First of all, thanks to all of you who have helped sponsor my Pan-Mass Challenge ride (you can still sponsor here: http://pmc,org/DH0159). We are just under 40% of the total goal of $4,200, and at $1,640 raised so far we have blown away the target I set for the end of March. Remember, 100% of the money wer raise goes to cancer research and treatment at the Dana Farber Cancer Institute in Boston, one of the premier facilities in the world for cancer treatment.
Another friend has come forward as well. Jonathan Moreland, a former colleague who now does social media work for the Boston-based Sokolove Law office, asked me to help raise awareness of their Ban Asbestos Now campaign.
Why? Well, I am pretty well aware of asbestos’ link to cancer, and anyone’s attempt to raise awareness is alright by me. I was provided information on asbestos and lung cancer, which is copied below.
So, to coincide with National Asbestos Awareness Week (the first week in April), for every signed letter on http://www.banasbestosnow.com received between 4/1 – 4/7, B.A.N. will donate $1 to my Pan-Mass Challenge ride (up to $1,000).
If you are so inclined, please give the site a visit and look over the petition. And thanks to Jonathan and his colleagues for their generosity. It is the least I can do to give their effort a little plug in return for their donations.
P.S. Spring is here– as soon as the Boston-area flood waters recede, it’s time to hit the road for some real training!
Information about asbestos and lung cancer, courtesy of Sokolove and Ban Asbestos Now:
What is asbestos?
Asbestos is the name for a naturally occurring group of fiber-like minerals. It is an extremely poor conductor of heat and electricity, so since the 1800’s it has been mined and used in various insulation and building products such as roofing, flooring and fire-proofing materials.
Why is asbestos so hazardous?
Asbestos fibers tend to break easily and form dust. These airborne fibers are easily inhaled and swallowed, which can result in a number of serious diseases, including asbestosis, malignant lung cancer and mesothelioma, a rare form of lung cancer directly associated with asbestos exposure. The chances of developing asbestos-induced cancers increase in relation to how much asbestos a person is exposed to and how long the exposure lasts. However, researchers have found asbestos-related diseases in individuals with only brief exposures. Additionally, asbestos fibers can stick to clothing, increasing the risks of second-hand exposure and putting others at risk. Many victims are exposed through their occupations, with construction, mining, manufacturing and shipbuilding traditionally being high-risk.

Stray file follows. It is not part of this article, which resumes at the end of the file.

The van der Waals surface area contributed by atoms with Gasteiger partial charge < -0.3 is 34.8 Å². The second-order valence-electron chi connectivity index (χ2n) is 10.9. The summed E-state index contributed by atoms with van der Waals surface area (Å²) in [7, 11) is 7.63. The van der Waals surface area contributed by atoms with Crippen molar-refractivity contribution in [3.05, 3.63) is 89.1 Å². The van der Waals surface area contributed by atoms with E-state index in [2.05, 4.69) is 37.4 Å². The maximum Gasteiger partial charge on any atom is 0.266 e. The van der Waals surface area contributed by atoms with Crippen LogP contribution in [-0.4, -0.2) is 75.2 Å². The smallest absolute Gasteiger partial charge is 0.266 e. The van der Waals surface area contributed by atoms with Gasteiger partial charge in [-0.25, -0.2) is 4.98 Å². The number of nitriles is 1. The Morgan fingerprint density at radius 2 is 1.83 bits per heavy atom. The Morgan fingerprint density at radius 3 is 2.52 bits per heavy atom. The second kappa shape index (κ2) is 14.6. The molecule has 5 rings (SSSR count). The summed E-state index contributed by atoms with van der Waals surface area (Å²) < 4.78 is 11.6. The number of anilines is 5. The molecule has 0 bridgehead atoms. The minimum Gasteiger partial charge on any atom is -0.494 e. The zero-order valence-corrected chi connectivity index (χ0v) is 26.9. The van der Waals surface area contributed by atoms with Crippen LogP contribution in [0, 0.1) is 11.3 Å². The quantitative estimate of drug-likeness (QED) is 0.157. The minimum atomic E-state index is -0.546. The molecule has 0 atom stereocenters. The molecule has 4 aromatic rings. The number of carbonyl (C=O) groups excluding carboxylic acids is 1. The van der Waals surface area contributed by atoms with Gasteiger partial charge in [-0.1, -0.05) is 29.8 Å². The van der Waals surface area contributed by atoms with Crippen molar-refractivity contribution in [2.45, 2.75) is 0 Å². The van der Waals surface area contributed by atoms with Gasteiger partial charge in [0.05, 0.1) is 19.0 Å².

Other factors in the asbestos problem:
- Asbestos is a known human carcinogen
- More than 50 countries have banned asbestos, including the European Union. Canada and the United States are the only two developed countries not to have banned the material
- Asbestos remains a consumer threat today, still present in various building materials, tiles, textiles, insulation, piping, automotive parts and adhesives
- While some asbestos-containing products have been banned in the U.S., many products that still contain asbestos must only be “labeled as such.” Additionally, people oftentimes are exposed when asbestos in existing products is disturbed, such as aging equipment or during demolition/renovation projects
- The asbestos problem was fueled for decades by corporations knowingly hiding the hazards of the products from employees and customers alike. As a result, the material was still mined, manufactured and used on a national, industrial scale as recently as 2002, when the last major asbestos mine in the U.S. shut down. Despite these controversies, lawsuits and proven health hazards, asbestos is still legal to use in certain products
- As much as advocating for the altogether ban of asbestos in the U.S., there is an urgent need for increased awareness of the asbestos problem, as well as education on how to properly handle the material
- Mesothelioma’s latency period runs 10-40 years, making it difficult to diagnose and identify
- To date, there is no known cure for mesothelioma
- There are approximately 3,000 new cases of mesothelioma in the U.S. every year. However, this number continues to rise, as does the number of mesothelioma cases worldwide
- In all, more than 10,000 Americans die each year from asbestos-related diseases